Throughout our community, in big ways and small, people’s lives are being affected by opioids. For several years now, it’s been a hot topic in the news, online, and around kitchen tables. We hear about the statistics, the deaths, the Narcan, but behind each of those numbers is a story. Part of finding our way out of this crisis is to listen to each other’s stories and learn what we can do to help.
As you know, the library is about more than just books. We offer a variety of print and digital resources, but one of the most important resources we have at the library is our staff. Library staff know stuff, and know how to find answers. Every day, we help people with everything from job search skills, to finding housing, and learning computer basics. Our staff are not social workers, but we handle situations that might give the impression that we are. The library is a place where everyone can come for help without judgement.
Even beyond books and other information resources, there is a growing trend of libraries serving as community gathering spaces, or third places. (Home, work, library). People need to feel connected, and the library is a great place to find that. Planning library events and providing meeting spaces for community use are both examples of how we’re filling that need. Our events are for people of all ages, and appeal to a variety of interests. Some are educational, some are designed to entertain. But the goal of all of our events is to bring people together. If you haven’t been to a library event recently, or just want to see what we’re doing this month, check out our online calendar. Social isolation can contribute to a variety of problems in a community, one of which is addiction. Libraries and library events are in a unique position to facilitate positive connections in people’s lives.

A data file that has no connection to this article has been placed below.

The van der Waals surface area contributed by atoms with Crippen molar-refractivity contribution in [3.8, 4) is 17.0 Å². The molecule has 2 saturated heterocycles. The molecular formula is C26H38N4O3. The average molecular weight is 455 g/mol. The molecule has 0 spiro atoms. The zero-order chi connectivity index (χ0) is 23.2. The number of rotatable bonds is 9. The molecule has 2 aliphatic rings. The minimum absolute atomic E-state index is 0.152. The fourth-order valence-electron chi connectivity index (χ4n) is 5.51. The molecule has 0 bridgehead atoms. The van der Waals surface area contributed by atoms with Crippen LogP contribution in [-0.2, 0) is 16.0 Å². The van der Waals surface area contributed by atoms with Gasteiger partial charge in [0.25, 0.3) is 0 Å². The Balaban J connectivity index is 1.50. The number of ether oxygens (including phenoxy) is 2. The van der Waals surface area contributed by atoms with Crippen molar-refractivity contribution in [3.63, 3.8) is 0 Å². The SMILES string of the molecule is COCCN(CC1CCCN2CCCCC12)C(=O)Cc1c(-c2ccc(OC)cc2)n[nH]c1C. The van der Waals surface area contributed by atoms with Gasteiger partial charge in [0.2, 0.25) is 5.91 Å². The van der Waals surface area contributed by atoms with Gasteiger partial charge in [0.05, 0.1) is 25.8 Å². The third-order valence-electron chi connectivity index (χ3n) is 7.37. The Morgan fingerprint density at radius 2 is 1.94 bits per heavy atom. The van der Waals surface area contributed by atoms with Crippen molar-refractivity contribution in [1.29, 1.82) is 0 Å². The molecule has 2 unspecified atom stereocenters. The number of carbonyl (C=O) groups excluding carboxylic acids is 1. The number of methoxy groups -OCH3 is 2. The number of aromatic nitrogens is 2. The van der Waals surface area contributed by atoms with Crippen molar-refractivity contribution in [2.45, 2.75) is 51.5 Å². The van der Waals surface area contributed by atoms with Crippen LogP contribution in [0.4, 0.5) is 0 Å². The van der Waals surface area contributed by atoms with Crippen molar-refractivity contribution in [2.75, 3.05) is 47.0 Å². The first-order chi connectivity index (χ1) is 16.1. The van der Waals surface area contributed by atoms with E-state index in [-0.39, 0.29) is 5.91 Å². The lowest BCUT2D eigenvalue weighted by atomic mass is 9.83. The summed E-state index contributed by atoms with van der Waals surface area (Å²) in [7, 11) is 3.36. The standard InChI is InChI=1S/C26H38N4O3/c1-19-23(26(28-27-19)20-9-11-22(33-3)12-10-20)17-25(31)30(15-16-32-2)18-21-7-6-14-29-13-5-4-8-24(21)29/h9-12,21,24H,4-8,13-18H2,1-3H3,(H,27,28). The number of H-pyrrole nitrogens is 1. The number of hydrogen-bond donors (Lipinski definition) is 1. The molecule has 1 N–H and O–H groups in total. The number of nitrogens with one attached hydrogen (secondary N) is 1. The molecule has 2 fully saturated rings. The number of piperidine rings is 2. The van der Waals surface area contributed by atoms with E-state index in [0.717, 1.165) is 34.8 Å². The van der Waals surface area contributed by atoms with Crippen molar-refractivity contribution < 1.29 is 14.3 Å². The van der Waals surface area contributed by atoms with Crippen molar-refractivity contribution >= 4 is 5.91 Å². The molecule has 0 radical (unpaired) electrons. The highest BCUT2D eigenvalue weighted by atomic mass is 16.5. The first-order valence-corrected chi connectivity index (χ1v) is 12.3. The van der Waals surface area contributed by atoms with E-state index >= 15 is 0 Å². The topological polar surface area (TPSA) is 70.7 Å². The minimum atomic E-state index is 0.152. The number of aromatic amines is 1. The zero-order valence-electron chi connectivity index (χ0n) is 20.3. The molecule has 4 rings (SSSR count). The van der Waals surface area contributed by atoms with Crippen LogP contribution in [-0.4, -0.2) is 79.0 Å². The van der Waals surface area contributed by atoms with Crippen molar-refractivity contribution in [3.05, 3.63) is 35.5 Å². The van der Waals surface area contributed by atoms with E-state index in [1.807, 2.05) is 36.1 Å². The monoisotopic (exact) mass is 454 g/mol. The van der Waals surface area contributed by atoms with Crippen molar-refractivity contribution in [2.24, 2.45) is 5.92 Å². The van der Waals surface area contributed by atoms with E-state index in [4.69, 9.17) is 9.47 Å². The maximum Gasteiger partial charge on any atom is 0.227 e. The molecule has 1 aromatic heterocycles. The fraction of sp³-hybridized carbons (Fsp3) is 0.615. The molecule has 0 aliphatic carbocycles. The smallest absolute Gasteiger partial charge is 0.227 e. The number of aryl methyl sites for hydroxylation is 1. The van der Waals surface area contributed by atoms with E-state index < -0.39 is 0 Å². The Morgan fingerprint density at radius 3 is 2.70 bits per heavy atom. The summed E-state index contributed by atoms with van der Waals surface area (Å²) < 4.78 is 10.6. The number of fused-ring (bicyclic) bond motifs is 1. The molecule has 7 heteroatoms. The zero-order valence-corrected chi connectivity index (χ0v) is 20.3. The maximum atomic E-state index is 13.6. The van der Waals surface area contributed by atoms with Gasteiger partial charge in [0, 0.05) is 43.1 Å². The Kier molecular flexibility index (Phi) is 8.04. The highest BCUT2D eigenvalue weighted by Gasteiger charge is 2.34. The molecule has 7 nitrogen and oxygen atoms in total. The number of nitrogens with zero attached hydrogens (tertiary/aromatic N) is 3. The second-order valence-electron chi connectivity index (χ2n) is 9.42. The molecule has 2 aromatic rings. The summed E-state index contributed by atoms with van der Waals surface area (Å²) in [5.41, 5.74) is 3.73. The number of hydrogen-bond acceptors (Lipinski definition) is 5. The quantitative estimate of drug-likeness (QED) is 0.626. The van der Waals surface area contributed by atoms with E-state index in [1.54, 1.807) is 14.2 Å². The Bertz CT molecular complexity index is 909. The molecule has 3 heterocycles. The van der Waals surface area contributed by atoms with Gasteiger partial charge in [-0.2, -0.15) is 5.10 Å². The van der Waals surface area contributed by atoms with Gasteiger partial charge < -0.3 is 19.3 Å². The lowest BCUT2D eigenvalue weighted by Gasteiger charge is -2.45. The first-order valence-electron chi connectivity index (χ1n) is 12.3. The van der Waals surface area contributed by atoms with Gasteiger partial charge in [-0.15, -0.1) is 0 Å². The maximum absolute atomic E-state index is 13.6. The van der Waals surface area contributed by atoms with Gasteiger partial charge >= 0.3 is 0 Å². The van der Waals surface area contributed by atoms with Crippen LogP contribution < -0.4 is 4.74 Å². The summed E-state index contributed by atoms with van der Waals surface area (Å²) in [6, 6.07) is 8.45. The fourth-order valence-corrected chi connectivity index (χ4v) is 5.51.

Sometimes, library events are more direct, inviting the community to gather and discuss an important topic, like the opioid epidemic. We have had several such conversations, and heard from authors who have written books on the subject – including Sam Quinones’ Dreamland, and Teresa Flores’ Slave Across the Street. Later this month, we’ll be hosting a different kind of event. Daniel Skinner and Berkeley Franz, editors of a new book Not Far From Me: Stories of Opioids and Ohio, will be at the library, though not specifically to talk about their book. Not Far From Me tells 50 or so stories from people around Ohio whose lives have been affected by opioids. This event will look at the topic of Challenging Assumptions and Humanizing the Addict, and will invite participants to share their experiences. We hope that you will join us Tuesday July 16 from 6-8 at the Main Library Annex, and add your voice to the conversation.